Today sees the launch of a new campaign group, the Save Child Savings Alliance, which is seeking to throw a lifeline to the Child Trust Fund.
Save the Child Trust Fund? Hasn't the Coalition already decided to abolish it?
The Alliance acknowledges the government is set to reduce and then, as of 2011, end payments into new Child Trust Fund accounts. It is not seeking to prevent this.
But the Alliance is pressing for the government to retain the underlying framework of the Child Trust Fund program. In the Alliance's words:
'The Save Child Savings Alliance calls on the Coalition Government to retain the core framework of the Child Trust Fund so that parents can still set up simple and tax efficient savings accounts for their newborn children after Government contributions cease in 2011. That way, it would also be cheap and easy for Government contributions to resume once the economy picks up and the public finances are in a healthier condition.'
At present, the Child Trust Fund (CTF) costs about £525 million per year. The vast bulk of this consists of the government contribution into the accounts (£250 for most children at birth rising to £500 for children in low income households). The Alliance estimates that the cost of maintaining the basic framework, under which all parents would be given the opportunity to set up CTF accounts, is around £2 million. So the Child Trust Fund would still be taking a spending cut of 99.6 %.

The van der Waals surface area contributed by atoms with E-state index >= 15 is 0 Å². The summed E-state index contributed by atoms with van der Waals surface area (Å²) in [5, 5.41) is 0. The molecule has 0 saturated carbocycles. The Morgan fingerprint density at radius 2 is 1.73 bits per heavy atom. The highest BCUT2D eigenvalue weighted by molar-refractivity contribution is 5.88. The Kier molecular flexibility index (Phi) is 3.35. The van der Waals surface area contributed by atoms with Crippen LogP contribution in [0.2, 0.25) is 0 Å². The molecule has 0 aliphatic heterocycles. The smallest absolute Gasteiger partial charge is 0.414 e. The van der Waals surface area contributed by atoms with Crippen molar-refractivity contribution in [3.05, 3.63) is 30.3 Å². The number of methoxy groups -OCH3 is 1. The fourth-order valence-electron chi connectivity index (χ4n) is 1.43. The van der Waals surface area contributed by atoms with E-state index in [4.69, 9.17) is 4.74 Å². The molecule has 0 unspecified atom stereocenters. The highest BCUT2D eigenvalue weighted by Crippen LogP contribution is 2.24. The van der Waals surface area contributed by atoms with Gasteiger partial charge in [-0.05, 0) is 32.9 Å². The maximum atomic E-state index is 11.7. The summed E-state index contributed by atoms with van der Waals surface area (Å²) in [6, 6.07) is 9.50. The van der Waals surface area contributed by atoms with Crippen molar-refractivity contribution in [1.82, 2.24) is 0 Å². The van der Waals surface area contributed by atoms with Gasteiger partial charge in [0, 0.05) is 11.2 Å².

Given the Coalition's position, the Alliance's proposal has much to recommend it. It is possible that even without the initial government contribution, retaining the program in this form will still have the 'nudge' effect of promoting increased saving for children.
Of course, in this form the CTF will lack the crucial element of a 'citizen's inheritance' that has been part of its attraction. The asset position of young people will depend entirely on the voluntary efforts of their families and not at all on the government meeting our collective responsibility to guarantee all young people an asset on maturity as of right.
However, as the Alliance points out, if the basic administrative framework of the CTF is retained, then it will be relatively easy to restore a citizen's inheritance element to the scheme in future. Government can start paying back into new CTFs at any point as the fiscal situation improves.
Not only is this a good proposal, it is one that ought to command wide, cross-party support. Those on the left should support it as a way of throwing a lifeline to the CTF, a policy crucial to equality of opportunity. Conservatives should support it as a means of encouraging a savings culture.
The proposal also offers an opportunity to the Lib Dems.
In a recent New Statesman article, Richard Grayson argues that social liberals within the Lib Dems '...should be arguing for a new political economy that puts issues of power in the workplace and the ownership of assets back on the political agenda in the way that the old Liberal Party once did.' And in a recent exchange at the Social Liberal Forum blog site, James Graham accepts that the Lib Dems got it wrong on the Child Trust Fund (see the comments thread following this post). Well, here's a chance for the Lib Dems who agree with Richard Grayson and James Graham to do something about it.
And, if memory serves, the line that Nick Clegg took during the election was that the CTF is a great idea in principle but just not one we can afford right now.
If this is what Mr. Clegg thinks, how can he possibly object to throwing a lifeline to the CTF - a lifeline which still enables the government to save over 99.5% of the CTF's cost?